New Spatialities of Grassroots Resistance

Type: Paper
Theme:
Sponsor Groups: Cultural Geography Specialty Group
Poster #:
Day: 4/6/2019
Start / End Time: 1:10 PM / 2:50 PM
Room: 8201, Park Tower Suites, Marriott, Lobby Level
Organizers: Nerve Macaspac, Catherine Bender, Marlene Nava Ramos
Chairs: Nerve Macaspac

Description

This session brings together empirical research and creative projects situated in different places around the world that highlight or explore community-led spaces of resistance (broadly conceived) and the quotidian community work required in maintaining these spaces. The papers focus on the “how”, on top of the “where”, “why”, “when” and “so what?” questions. Further, the papers explore the ways in which these practices of alter-geopolitical space-making (Koopman 2011) offer new conceptualizations of spatialities of grassroots collective action that reveal how peripheral communities imagine and build a variety of already-existing possible futures beyond the dominant frameworks of “resistance”, “anarchism”, “socialism”, “communism”, “utopia", "apocalypse,” “no future” and “hope”.

We will think through the ways in which our respective empirical studies of spaces of resistance can help us better understand the new spatialities of grassroots resistance and the kinds of emancipatory futures that are being imagined, enacted and legitimized by peripheral communities. While most studies around spaces of resistance frame the social processes that animate these spaces through Scott's (2008, 2009) notion of “everyday forms of resistance”, directing our attention to power relationships and subaltern agency (Ortner 1995), this framework does not fully capture the transformative consequences of community-led and daily practices in maintaining these spaces. Juris and Sitrin (2016, 32) also remind us that “resistance” carries an “exclusively negative and defensive focus”, obscuring the creative and productive dimensions of grassroots collective action. Thus, other scholars of social movements refer to grassroots agency and politics as “practice movements” (Eckert 2015; Bayat 2013; Holston 2008) and “prefigurative politics” (Kurik 2016; Graeber 2013; Leach 2013; Sitrin 2012; Olin Wright 2010) to help reveal the projective dimensions of collective action by marginalized populations in exploring workable alternatives of the future. These works allow us to attend to the ways in which community-led spaces of resistance operate as what Weizman (2005) calls “self-governing enclaves” that carry the potential to defy the absolute authority of the state while capturing the “world-making potentialities” (Muñoz 2009) evident within the quotidian community work of confronting hegemonic politics.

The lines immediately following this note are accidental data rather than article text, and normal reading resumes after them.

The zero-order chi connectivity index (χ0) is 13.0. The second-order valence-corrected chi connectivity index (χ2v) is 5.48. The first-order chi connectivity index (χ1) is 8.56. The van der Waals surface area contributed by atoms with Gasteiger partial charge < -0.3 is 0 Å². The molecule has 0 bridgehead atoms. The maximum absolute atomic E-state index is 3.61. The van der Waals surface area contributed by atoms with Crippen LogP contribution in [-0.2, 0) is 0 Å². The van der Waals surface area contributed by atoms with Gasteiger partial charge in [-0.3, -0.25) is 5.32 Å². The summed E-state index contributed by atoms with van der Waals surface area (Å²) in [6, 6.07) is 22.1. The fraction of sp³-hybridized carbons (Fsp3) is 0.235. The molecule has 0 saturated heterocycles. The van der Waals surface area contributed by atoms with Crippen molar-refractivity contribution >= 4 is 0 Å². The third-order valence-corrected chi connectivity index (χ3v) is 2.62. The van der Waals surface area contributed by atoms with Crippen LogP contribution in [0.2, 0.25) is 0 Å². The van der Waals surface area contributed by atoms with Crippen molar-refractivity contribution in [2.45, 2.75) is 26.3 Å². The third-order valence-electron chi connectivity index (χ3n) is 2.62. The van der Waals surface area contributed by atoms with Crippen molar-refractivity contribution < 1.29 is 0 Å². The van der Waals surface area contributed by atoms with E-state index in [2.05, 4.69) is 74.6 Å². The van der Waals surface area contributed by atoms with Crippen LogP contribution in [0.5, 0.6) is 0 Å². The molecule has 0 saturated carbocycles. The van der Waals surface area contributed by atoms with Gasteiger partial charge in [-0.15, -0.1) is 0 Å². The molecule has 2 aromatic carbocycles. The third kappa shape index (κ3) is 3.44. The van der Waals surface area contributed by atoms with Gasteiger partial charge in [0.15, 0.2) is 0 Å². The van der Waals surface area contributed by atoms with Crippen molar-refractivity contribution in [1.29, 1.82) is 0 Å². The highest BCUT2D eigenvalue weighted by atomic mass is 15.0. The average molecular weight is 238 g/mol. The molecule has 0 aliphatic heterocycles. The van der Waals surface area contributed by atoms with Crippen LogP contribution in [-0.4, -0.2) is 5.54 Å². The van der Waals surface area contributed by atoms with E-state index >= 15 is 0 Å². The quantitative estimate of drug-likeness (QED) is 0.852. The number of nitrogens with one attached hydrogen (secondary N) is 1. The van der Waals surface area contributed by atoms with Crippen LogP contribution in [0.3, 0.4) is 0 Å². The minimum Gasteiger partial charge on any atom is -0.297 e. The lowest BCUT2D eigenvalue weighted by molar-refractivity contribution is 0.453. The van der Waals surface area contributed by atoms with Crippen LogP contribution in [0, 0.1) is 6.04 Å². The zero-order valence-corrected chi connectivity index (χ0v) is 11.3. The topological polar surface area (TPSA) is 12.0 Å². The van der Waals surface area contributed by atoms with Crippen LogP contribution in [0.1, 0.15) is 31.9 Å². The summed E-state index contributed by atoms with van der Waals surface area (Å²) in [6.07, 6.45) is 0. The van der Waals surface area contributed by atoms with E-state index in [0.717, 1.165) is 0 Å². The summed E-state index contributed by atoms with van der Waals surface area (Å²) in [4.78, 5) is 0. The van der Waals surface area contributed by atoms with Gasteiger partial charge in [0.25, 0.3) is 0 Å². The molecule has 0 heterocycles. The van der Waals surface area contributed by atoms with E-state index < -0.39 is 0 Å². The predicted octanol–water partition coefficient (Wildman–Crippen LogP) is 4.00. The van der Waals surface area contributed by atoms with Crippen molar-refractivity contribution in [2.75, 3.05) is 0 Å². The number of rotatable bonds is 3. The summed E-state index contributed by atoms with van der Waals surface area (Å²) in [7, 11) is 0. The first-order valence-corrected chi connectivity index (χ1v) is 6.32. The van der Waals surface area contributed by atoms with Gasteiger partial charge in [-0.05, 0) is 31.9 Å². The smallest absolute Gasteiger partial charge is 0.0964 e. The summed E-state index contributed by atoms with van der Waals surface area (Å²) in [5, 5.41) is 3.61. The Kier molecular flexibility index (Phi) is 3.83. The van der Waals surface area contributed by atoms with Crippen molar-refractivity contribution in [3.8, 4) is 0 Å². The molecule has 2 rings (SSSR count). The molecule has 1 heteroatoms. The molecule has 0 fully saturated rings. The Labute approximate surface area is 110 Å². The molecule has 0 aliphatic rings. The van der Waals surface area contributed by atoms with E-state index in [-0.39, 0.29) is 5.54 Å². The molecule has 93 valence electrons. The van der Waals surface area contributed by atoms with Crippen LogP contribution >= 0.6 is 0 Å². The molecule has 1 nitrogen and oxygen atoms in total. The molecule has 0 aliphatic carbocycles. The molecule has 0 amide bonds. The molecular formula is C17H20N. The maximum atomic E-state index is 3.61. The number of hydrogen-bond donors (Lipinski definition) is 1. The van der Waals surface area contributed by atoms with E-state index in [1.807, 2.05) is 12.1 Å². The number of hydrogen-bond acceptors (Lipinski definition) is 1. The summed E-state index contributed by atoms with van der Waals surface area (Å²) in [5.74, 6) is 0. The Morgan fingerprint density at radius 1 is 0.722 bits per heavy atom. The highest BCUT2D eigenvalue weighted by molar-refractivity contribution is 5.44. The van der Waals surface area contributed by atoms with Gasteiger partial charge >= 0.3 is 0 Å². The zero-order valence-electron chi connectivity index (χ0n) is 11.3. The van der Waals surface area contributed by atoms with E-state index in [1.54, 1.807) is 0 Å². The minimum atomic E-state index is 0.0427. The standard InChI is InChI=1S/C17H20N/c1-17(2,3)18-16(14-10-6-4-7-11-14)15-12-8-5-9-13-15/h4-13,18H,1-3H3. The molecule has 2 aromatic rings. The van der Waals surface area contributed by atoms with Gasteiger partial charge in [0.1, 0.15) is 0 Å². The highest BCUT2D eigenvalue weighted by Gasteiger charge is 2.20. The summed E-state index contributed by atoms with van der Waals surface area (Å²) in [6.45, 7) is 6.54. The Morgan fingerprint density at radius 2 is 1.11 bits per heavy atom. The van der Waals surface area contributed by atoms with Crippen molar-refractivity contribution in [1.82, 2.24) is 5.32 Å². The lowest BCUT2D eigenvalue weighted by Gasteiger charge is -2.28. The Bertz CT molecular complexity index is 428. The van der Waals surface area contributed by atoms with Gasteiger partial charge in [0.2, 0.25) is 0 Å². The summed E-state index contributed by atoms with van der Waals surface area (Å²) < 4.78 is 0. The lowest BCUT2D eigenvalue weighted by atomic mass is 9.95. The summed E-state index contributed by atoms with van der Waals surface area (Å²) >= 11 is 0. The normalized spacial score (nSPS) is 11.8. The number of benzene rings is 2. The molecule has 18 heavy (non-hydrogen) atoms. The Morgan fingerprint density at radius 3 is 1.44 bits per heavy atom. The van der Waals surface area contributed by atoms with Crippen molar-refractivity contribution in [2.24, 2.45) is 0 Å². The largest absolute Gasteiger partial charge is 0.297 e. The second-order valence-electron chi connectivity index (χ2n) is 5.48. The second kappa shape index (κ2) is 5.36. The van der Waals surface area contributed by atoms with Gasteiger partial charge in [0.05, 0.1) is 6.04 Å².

Organizers:
KT Bender (UCLA), Marlene Nava Ramos (CUNY GC), Nerve V. Macaspac (CUNY CSI)

References:
Bayat, A. 2013. Life as Politics: How Ordinary People Change the Middle East.
Eckert, J. 2015. Practice Movements: The Politics of Non-Sovereign Power. In The Oxford Handbook of Social Movements.
Graeber, D. 2013. The Democracy Project: A History, a Crisis, a Movement.
Holston, J. 2008. Insurgent Citizenship: Disjunctions of Democracy and Modernity in Brazil.
Juris, J. and M. Sitrin. 2016. Globalization, Resistance, and Social Transformation. In The SAGE Handbook of Resistance.
Koopman, S. 2011. Alter-Geopolitics: Other Securities Are Happening. Geoforum 42(3): 274–84.
Kurik, B. 2016. Emerging Subjectivity in Protest. In The Sage Handbook of Resistance.
Leach, D. K. 2013. Prefigurative Politics. In The Wiley Blackwell Encyclopedia of Social and Political Movements.
Muñoz, J. E. 2009. Cruising Utopia: The Then and There of Queer Futurity.
Olin Wright, E. 2010. Envisioning Real Utopias.
Ortner, S. B. 1995. Resistance and the Problem of Ethnographic Refusal. Comparative Studies in Society and History 37(1).
Scott, J. C. 2008. Weapons of the Weak: Everyday Forms of Peasant Resistance.
Scott, J. C. 2009. The Art of Not Being Governed: An Anarchist History of Upland Southeast Asia.
Sitrin, M. A. 2012. Everyday Revolutions: Horizontalism and Autonomy in Argentina.
Weizman, E. 2005. On Extraterritoriality.


Agenda

Type Details Minutes Start Time
Presenter Catherine Bender*, UCLA, Between Killjoys and Diverse Economies 17 1:10 PM
Presenter Cary Karacas*, College of Staten Island, City University New York, Visuality and the Japanese Wartime City 17 1:27 PM
Presenter Preeti Sharma*, UCLA, Algorithms and Alt-Labor Movements: Scheduling Issues and Resistance in the Los Angeles Retail Industry 17 1:44 PM
Presenter Nerve V. Macaspac*, CUNY College of Staten Island, Insurgent Peace: Community-led Peacebuilding as Spatial Power 15 2:01 PM
Presenter Marlene Nava Ramos*, CUNY - Graduate Center, Abolish ICE? Dismantling Immigration Confinement in the Era of Carceral Crises and Reforms 17 2:16 PM
Presenter Daniel Gonzalez*, University of Illinois, Documenting the Undocumented: Migrant Refusals in San Francisco’s Sanctuary City 17 2:33 PM

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